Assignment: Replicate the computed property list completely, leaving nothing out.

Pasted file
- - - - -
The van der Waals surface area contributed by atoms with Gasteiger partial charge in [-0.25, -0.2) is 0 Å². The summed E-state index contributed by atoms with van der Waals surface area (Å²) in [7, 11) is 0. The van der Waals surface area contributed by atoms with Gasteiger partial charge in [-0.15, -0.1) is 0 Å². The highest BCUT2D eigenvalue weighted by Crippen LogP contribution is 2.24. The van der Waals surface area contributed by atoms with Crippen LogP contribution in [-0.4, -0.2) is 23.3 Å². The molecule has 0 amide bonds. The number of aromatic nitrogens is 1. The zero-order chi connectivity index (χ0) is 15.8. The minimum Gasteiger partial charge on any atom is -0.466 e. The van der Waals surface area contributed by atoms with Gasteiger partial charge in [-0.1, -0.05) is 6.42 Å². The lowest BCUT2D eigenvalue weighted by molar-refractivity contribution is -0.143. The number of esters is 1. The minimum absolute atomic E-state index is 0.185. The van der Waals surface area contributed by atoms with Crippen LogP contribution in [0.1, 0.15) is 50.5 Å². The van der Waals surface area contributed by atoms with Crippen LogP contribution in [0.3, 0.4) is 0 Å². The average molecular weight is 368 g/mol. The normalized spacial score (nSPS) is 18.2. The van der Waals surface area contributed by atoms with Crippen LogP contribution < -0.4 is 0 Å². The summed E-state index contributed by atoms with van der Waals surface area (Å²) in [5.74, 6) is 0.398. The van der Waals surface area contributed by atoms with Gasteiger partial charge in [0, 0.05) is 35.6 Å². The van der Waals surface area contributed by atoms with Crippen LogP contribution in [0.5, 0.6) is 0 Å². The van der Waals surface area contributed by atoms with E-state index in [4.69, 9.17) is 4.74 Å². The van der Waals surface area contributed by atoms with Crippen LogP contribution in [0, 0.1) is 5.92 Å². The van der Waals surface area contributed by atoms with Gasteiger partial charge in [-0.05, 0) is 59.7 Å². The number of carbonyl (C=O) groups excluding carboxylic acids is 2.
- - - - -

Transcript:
The van der Waals surface area contributed by atoms with Gasteiger partial charge in [-0.25, -0.2) is 0 Å². The summed E-state index contributed by atoms with van der Waals surface area (Å²) in [7, 11) is 0. The van der Waals surface area contributed by atoms with Gasteiger partial charge in [-0.15, -0.1) is 0 Å². The highest BCUT2D eigenvalue weighted by Crippen LogP contribution is 2.24. The van der Waals surface area contributed by atoms with Crippen LogP contribution in [-0.4, -0.2) is 23.3 Å². The molecule has 0 amide bonds. The number of aromatic nitrogens is 1. The zero-order chi connectivity index (χ0) is 15.8. The minimum Gasteiger partial charge on any atom is -0.466 e. The van der Waals surface area contributed by atoms with Gasteiger partial charge in [-0.1, -0.05) is 6.42 Å². The lowest BCUT2D eigenvalue weighted by molar-refractivity contribution is -0.143. The number of esters is 1. The minimum absolute atomic E-state index is 0.185. The van der Waals surface area contributed by atoms with Crippen LogP contribution in [0.1, 0.15) is 50.5 Å². The van der Waals surface area contributed by atoms with Crippen LogP contribution in [0.3, 0.4) is 0 Å². The average molecular weight is 368 g/mol. The normalized spacial score (nSPS) is 18.2. The van der Waals surface area contributed by atoms with Crippen LogP contribution < -0.4 is 0 Å². The summed E-state index contributed by atoms with van der Waals surface area (Å²) in [5.74, 6) is 0.398. The van der Waals surface area contributed by atoms with Gasteiger partial charge in [0, 0.05) is 35.6 Å². The van der Waals surface area contributed by atoms with Crippen LogP contribution in [0.5, 0.6) is 0 Å². The van der Waals surface area contributed by atoms with E-state index in [4.69, 9.17) is 4.74 Å². The van der Waals surface area contributed by atoms with Crippen LogP contribution in [0, 0.1) is 5.92 Å². The van der Waals surface area contributed by atoms with Gasteiger partial charge in [-0.05, 0) is 59.7 Å². The number of carbonyl (C=O) groups excluding carboxylic acids is 2.